Do not be fooled by the attractive plumage of this beetle. This handsome fellow is a predator of the first order and should be destroyed on sight. I spotted him yesterday evening when, as the sun came out, it just glinted off the shiny back of the insect. I was looking over the various herbs in my patch and was lucky to be in the right place at the right time.
Although undoubtedly very beautiful to look at, I remembered seeing a warning poster during my day out at Jekka McVicar's herb farm and I was certain this could be the very culprit. It was the bold jewel coloured stripes that reminded me so I continued to squish and search by hand brushing through my herbs. I found three in a short space of time.
|~ My thumb gives an idea of the beetle's size ~|
I spoke to Jekka today who confirmed my suspicions. She farms all her herbs organically and suggested the following method of control: Get hold of a yellow sticky trap (a google search will offer plenty of outlets or ask your local garden centre), peel back one side to expose the sticky surface and lay it flat on the soil under the infested plant, sticky side up. Gently tap the plant so that the beetles fall onto the trap. Destroy.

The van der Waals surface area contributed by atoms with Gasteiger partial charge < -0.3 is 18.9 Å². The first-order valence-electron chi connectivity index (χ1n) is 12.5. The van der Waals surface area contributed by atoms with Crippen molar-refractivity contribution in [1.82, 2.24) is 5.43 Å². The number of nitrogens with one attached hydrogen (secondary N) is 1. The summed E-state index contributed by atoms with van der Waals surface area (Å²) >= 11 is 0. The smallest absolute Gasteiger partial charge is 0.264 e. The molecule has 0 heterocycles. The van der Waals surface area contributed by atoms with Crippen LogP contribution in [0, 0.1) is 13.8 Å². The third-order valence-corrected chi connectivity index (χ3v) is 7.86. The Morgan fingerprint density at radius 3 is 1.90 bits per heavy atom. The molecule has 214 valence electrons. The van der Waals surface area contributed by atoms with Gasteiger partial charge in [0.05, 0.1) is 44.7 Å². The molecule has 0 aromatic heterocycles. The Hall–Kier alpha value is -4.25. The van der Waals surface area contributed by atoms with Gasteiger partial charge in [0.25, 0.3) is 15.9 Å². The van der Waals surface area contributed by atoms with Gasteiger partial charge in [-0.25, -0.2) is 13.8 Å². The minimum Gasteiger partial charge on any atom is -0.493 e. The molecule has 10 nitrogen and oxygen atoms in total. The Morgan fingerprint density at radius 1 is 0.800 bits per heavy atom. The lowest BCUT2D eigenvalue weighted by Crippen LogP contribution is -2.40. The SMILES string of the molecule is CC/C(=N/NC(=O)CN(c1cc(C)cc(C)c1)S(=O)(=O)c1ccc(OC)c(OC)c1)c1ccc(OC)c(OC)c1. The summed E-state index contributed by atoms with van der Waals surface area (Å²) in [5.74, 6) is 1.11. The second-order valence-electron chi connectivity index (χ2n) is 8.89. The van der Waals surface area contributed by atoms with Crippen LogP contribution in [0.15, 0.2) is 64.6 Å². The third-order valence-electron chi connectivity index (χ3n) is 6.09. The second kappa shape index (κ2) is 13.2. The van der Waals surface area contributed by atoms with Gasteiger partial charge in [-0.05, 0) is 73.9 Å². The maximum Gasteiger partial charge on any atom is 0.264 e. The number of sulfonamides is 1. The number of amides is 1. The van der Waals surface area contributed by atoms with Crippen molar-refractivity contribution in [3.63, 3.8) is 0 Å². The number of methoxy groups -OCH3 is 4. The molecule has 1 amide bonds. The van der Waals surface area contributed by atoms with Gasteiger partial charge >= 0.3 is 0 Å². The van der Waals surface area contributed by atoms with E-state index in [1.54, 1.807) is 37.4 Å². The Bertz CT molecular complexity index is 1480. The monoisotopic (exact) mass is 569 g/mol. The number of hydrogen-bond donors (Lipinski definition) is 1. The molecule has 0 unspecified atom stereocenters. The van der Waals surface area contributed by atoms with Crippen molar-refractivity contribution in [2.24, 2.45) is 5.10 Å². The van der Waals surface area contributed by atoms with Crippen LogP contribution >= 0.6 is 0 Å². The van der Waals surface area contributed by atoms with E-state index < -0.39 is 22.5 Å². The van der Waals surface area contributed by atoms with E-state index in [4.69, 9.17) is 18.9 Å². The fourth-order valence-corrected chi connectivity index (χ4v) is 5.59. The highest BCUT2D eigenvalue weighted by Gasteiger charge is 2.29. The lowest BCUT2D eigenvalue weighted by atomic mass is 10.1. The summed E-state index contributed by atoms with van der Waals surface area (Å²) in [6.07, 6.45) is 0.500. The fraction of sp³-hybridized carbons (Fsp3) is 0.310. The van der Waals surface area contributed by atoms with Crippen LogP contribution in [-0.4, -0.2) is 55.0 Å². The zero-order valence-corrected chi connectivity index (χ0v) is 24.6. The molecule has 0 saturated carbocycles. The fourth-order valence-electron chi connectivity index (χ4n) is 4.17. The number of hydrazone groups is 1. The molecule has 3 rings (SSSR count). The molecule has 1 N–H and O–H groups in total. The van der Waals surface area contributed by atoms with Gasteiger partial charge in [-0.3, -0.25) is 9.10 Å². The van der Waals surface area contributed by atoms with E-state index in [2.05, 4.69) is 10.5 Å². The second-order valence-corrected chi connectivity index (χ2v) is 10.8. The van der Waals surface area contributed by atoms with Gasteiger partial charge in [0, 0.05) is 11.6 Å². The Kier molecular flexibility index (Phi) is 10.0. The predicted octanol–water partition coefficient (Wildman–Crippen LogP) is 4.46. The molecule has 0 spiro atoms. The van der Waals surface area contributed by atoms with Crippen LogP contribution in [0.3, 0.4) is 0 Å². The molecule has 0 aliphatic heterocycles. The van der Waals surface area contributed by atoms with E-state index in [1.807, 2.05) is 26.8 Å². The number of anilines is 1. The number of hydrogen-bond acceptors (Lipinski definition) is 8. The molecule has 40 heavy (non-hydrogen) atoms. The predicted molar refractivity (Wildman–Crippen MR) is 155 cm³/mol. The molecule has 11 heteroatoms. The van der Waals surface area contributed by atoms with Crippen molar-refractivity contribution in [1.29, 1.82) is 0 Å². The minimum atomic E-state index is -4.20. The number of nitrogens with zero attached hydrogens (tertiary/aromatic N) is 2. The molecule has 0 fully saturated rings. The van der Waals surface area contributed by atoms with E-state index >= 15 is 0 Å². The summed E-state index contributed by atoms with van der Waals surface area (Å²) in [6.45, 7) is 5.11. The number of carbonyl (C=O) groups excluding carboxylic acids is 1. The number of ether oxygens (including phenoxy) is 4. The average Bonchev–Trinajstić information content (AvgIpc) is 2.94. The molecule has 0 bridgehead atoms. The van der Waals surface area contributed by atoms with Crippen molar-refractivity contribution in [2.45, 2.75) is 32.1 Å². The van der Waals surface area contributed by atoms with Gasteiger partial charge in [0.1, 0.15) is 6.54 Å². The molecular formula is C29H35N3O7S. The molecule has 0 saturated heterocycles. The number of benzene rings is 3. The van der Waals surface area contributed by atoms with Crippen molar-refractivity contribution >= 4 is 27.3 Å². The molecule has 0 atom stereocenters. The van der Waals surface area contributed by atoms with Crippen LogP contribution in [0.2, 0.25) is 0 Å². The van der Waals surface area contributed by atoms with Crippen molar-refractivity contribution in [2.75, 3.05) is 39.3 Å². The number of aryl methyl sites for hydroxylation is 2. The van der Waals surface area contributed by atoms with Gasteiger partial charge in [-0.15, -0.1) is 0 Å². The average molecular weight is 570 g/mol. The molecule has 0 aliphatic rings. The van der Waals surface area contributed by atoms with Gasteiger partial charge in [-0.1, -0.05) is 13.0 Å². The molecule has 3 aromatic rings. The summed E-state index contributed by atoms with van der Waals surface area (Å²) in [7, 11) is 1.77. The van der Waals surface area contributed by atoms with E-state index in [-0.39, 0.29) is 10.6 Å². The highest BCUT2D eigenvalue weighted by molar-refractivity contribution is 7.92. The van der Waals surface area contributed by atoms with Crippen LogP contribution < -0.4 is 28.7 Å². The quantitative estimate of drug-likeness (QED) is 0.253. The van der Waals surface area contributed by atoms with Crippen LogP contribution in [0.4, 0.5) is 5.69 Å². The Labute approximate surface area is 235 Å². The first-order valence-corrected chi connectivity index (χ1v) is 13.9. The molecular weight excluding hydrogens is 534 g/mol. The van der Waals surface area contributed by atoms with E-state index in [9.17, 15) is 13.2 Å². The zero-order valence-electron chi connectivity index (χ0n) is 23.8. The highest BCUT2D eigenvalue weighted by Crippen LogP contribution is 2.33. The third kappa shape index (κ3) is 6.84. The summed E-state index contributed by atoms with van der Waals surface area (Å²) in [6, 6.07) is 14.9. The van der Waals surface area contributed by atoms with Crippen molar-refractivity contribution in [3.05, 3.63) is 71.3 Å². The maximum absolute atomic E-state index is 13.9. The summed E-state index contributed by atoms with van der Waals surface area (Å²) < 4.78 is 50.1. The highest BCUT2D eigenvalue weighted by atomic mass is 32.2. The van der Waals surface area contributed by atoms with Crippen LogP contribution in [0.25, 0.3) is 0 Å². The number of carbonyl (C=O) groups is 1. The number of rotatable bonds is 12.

Jekka also reminded me that the RHS are the only people doing valuable and essential entomological research on this subject and, as gardeners, it's vital that we support the RHS, if we can, by becoming members - with the bonus that you can get entry into some spectacular gardens and get lots of advice, if needed.
Unfortunately for me, London is flagged up as one of the main areas where these beetles have established colonies. I didn't know until recently to look out for these beetles but will now be extra vigilant - and I've joined the RHS. And now for the close up:
|~ Beautiful but deadly for herbs ~|